By Mark Esper
Snowpack in the San Juan Mountains is far below the 30-year average, leading to concerns about water availability later in the year.
Statewide, snowpack is 73 percent of normal. That ranks as the fourth-driest measurement in the last 30 years, according to USDA Natural Resources Conservation Service.
“We’re really hurting statewide,” said Chris Landry, director of the Center for Snow and Avalanche Studies in Silverton.
But he noted the San Juan Mountains “have little bits of prosperity,” notably Wolf Creek Pass, where the snowpack is slightly above its 30-year average.
“That’s partly a function of the first storm (in early October) that gave them four feet,” Landry said.
“But the upper Animas is quite dry,” Landry said, with the lowest snow/water equivalent in at least nine years. “The snowpack is just extremely weak overall.
“I’m sure there is concern among water managers,” Landry said. “This is a really bad start.”
But Landry held out hope that “one or two major storms can restore the snowpack really quickly.”
He warned, however, that such storms would also lead to a severe avalanche hazard, given the weak underlying snowpack.
Landry said that in the western San Juan Mountains, 2011 ended “dry and dusty, to boot.”
Portions of the San Juan Mountains do have comparatively better snow cover than the rest of the state.
But Landry said the CSAS’s Senator Beck Basin Study Area at Red Mountain Pass presents a “scroungy scene, with bare south-facing slopes extending well above treeline and wind-blasted, thin snow cover elsewhere.”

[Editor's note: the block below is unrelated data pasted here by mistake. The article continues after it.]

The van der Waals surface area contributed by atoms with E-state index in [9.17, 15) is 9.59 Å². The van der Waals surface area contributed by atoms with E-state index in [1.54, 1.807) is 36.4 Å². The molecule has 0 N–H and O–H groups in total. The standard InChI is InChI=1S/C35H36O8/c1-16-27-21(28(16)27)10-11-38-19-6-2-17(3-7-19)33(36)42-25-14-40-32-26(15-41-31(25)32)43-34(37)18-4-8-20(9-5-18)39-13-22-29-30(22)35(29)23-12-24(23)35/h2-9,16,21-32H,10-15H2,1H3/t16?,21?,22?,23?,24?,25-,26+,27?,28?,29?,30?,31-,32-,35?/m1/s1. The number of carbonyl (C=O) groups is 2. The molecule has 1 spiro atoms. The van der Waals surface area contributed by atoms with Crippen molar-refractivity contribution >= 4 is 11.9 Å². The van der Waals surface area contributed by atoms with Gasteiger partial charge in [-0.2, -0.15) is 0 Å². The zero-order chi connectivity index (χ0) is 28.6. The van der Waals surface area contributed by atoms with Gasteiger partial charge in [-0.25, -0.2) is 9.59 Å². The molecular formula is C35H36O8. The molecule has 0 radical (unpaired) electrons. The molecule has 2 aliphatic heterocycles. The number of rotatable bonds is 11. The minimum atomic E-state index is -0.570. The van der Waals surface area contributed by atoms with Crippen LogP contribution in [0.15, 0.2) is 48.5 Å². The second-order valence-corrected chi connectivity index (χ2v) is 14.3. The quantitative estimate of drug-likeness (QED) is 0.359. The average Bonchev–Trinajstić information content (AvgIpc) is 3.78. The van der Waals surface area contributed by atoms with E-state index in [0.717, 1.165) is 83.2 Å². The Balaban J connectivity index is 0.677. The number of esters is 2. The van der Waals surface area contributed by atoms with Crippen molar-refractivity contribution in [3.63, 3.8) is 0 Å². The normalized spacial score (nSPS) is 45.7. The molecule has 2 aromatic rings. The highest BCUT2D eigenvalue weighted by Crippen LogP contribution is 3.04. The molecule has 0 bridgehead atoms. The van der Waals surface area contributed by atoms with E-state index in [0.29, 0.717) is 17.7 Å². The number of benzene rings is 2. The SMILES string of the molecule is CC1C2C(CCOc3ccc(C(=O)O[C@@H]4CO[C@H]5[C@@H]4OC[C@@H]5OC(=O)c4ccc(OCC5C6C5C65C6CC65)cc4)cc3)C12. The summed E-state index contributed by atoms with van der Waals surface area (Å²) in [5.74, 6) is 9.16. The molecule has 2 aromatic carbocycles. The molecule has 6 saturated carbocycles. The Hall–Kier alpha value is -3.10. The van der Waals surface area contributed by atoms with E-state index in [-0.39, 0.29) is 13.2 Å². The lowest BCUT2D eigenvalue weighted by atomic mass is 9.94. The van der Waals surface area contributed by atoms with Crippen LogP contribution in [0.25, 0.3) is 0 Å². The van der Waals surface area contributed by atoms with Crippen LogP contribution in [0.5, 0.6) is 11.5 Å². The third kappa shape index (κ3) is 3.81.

Early winter dust may have hastened the burnoff of those south-facing slopes, Landry said, as those layers became exposed from wind stripping and melt during the prolonged periods of sunny weather we’ve experienced.
Landry said the New Year’s Eve windstorm also had a significant impact.
“The ferocious winds undoubtedly resulted in lost snow-water equivalent to sublimation as massive plumes of snow were thrown in the air and carried great distances,” Landry said.
Although the strongest single hour of wind at the Putney Study Plot near Red Mountain Pass was from 8 to 9 a.m. that morning — averaging 55 mph and gusting to 94 mph — it wasn't until a little later in the morning that a distinct haze was visible in the air, probably consisting of a combination of ice particles and dust. That haze persisted into the late afternoon and evening. A tour the next day to our Senator Beck Study Plot for a snow profile found clear evidence of a fresh but comparatively minor dust-on-snow event.
Dust on the snowpack tends to hasten melting and snowpack depletion.